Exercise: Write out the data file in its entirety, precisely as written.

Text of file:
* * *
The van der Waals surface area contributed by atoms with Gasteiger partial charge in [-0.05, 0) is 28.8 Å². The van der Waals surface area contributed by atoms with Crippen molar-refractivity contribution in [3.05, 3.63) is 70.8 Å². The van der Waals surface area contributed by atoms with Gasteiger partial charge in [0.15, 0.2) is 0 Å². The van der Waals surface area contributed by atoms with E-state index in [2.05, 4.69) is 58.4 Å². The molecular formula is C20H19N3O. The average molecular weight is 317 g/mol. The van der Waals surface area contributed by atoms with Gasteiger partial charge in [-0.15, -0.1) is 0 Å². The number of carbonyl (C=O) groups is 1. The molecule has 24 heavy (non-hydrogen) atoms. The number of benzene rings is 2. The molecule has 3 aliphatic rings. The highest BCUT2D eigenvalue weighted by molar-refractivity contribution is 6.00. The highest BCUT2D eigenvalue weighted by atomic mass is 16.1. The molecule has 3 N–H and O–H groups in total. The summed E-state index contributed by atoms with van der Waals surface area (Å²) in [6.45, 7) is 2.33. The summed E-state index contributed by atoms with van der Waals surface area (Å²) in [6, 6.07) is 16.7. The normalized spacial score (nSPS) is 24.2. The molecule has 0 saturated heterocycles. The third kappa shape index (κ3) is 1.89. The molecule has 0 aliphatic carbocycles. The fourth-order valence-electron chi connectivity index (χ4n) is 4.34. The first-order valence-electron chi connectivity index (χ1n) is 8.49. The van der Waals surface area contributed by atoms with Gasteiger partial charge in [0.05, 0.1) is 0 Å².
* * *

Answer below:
The van der Waals surface area contributed by atoms with Gasteiger partial charge in [-0.05, 0) is 28.8 Å². The van der Waals surface area contributed by atoms with Crippen molar-refractivity contribution in [3.05, 3.63) is 70.8 Å². The van der Waals surface area contributed by atoms with Gasteiger partial charge in [0.15, 0.2) is 0 Å². The van der Waals surface area contributed by atoms with E-state index in [2.05, 4.69) is 58.4 Å². The molecular formula is C20H19N3O. The average molecular weight is 317 g/mol. The van der Waals surface area contributed by atoms with Gasteiger partial charge in [-0.15, -0.1) is 0 Å². The number of carbonyl (C=O) groups is 1. The molecule has 24 heavy (non-hydrogen) atoms. The number of benzene rings is 2. The molecule has 3 aliphatic rings. The highest BCUT2D eigenvalue weighted by molar-refractivity contribution is 6.00. The highest BCUT2D eigenvalue weighted by atomic mass is 16.1. The molecule has 3 N–H and O–H groups in total. The summed E-state index contributed by atoms with van der Waals surface area (Å²) in [6.45, 7) is 2.33. The summed E-state index contributed by atoms with van der Waals surface area (Å²) in [6, 6.07) is 16.7. The normalized spacial score (nSPS) is 24.2. The molecule has 0 saturated heterocycles. The third kappa shape index (κ3) is 1.89. The molecule has 0 aliphatic carbocycles. The fourth-order valence-electron chi connectivity index (χ4n) is 4.34. The first-order valence-electron chi connectivity index (χ1n) is 8.49. The van der Waals surface area contributed by atoms with Gasteiger partial charge in [0.05, 0.1) is 0 Å².